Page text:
Rarer and stronger than gold, platinum is a very popular metal for engagement rings and wedding bands. It occurs naturally in copper ores, mostly in South Africa. Twice the density and weight of gold, platinum is ideal for precious jewellery and large diamond rings.

The perfect backdrop for your diamond, platinum doesn’t reflect colour, ensuring the fire and brilliance of your stone takes centre stage and its brilliant white colour will never fade or tarnish, like other metals. Platinum is extremely durable and will last forever, making it a symbol of eternal love and a great choice for the discerning buyer.


The earliest references to platinum date back to Old Kingdom Egypt, where specks of the metal were often present in ancient Egyptian gold work and referred to as ‘contamination’. However, it wasn’t until after the Spanish conquest in the 1500’s that news reached Europe of a new white metal with unusual properties. Louis XVI of France was so impressed with this shiny new metal that he proclaimed platinum the only metal fit for Royalty.

By the end of the 19th century, platinum had become the most popular metal for jewellery manufacture – the metals strength was well suited to the delicate motifs such as wreaths, bows and tassels that were so popular during this period.

Although platinum disappeared almost entirely from the market during WWII, today it has regained its earlier popularity and is one of the most sought after metals for jewellery.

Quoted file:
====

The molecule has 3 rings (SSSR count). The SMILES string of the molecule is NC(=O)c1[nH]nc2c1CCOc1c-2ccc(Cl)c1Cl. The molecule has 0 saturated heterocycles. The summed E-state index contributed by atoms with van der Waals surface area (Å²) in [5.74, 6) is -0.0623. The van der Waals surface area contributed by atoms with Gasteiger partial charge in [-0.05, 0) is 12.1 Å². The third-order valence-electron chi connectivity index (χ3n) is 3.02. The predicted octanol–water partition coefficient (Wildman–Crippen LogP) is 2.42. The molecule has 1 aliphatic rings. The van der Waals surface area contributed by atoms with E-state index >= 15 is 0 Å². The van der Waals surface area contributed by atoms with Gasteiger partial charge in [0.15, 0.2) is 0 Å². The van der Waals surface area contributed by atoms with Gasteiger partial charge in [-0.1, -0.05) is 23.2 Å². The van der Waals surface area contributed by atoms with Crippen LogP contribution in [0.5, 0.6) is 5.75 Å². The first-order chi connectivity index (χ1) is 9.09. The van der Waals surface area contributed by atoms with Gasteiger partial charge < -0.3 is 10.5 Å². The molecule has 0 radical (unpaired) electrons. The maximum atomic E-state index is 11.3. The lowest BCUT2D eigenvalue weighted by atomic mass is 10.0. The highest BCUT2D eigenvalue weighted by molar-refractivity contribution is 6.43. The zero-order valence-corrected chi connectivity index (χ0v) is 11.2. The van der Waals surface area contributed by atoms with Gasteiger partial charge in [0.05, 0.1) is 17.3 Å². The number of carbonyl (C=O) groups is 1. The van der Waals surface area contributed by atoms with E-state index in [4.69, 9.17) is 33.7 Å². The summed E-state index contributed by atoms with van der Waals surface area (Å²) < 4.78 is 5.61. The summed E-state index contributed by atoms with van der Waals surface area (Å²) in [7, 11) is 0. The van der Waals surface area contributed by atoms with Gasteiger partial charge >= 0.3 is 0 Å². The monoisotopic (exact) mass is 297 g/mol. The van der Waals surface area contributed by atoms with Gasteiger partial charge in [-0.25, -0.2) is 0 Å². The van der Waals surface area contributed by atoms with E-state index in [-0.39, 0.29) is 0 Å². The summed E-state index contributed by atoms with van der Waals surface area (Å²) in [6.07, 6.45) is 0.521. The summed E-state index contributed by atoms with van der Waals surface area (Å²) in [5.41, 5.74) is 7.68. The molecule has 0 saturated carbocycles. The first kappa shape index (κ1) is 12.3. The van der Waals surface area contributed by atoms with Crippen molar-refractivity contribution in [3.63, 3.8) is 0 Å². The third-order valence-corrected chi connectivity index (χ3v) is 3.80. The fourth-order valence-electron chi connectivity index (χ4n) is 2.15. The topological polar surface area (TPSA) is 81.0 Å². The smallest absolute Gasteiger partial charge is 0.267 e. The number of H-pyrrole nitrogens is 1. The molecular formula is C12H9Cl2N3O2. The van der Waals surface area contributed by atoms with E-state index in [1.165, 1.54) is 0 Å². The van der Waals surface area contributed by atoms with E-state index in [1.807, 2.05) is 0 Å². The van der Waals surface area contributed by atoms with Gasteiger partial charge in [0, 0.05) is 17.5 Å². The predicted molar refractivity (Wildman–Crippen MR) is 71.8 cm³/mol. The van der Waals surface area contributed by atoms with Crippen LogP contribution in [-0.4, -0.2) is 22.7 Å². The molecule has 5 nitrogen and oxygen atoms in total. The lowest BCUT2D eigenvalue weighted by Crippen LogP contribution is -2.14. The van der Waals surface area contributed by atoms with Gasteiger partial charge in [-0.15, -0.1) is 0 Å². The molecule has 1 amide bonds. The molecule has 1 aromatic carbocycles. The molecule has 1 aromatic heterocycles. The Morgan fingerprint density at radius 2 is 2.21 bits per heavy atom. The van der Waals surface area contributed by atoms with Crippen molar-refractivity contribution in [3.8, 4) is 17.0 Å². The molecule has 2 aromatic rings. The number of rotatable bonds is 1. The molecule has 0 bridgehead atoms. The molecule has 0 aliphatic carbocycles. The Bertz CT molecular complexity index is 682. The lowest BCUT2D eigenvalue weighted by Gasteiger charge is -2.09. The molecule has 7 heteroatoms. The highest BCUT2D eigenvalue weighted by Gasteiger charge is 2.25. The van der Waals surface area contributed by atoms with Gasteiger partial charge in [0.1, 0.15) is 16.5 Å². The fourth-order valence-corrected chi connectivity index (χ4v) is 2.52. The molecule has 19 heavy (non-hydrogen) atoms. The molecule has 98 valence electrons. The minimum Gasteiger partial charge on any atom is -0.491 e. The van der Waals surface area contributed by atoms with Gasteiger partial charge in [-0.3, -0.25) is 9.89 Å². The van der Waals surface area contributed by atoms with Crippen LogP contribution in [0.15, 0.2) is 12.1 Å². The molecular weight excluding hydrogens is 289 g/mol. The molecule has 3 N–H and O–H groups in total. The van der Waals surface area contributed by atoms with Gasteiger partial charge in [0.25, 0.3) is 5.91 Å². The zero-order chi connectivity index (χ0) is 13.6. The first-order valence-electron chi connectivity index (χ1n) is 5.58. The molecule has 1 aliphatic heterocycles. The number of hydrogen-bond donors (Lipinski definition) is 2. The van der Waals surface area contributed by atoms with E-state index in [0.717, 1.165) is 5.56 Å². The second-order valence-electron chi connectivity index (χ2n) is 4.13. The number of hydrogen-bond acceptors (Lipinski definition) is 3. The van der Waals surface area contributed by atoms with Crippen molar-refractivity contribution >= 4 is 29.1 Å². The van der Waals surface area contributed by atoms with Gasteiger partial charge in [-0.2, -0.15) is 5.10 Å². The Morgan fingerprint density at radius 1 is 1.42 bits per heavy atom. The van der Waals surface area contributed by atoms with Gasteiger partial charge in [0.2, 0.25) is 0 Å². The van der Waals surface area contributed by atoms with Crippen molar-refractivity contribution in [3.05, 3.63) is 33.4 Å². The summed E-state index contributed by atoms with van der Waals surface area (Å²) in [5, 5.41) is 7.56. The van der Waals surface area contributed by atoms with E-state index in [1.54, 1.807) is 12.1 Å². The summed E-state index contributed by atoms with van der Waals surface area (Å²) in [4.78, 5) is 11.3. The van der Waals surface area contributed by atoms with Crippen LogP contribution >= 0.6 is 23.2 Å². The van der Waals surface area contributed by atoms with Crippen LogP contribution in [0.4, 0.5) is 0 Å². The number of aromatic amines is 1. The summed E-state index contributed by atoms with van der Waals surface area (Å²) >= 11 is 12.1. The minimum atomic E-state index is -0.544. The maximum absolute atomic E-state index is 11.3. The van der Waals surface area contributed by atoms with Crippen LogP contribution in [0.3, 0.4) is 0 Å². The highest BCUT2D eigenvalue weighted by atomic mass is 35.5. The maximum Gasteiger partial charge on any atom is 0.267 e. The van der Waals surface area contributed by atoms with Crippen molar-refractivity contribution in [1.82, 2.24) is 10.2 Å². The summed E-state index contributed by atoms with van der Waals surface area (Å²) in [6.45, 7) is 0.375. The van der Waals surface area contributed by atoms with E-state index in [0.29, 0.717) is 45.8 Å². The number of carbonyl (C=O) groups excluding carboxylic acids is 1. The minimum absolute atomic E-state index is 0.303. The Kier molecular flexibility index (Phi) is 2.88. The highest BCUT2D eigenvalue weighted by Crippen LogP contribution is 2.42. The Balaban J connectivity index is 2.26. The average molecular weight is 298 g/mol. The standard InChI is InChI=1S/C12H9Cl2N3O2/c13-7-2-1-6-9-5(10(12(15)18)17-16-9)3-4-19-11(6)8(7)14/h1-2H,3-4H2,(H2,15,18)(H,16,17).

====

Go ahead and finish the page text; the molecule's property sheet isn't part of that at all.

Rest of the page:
Platinum is extremely rare - 30 times rarer than gold! Incredibly hard-wearing and with a high density, platinum is the most secure metal for setting your diamond. Unlike other white metals, platinum’s brilliant white lustre is resistant to discoloration, meaning it doesn’t tarnish, corrode or fade over time.


Pure platinum is quite soft, so it is usually alloyed with other metals to increase its hardness. Most alloys used for jewellery contain 85-95% platinum. Our platinum is 95% pure (5% other alloys) and naturally nickel-free, making it ideal for those with sensitive skin issues.


Like all precious metals, platinum has a tendency to scratch, though it is resistant to permanent dings. Scratches are considered part of platinum’s

patina – a change in the finish and texture that develops as the result of regular wear. Such marks can easily be removed by gentle buffing with a cloth, professional polishing, or by soaking the item in a mild solution of warm soapy water and scrubbing with a soft bristled brush.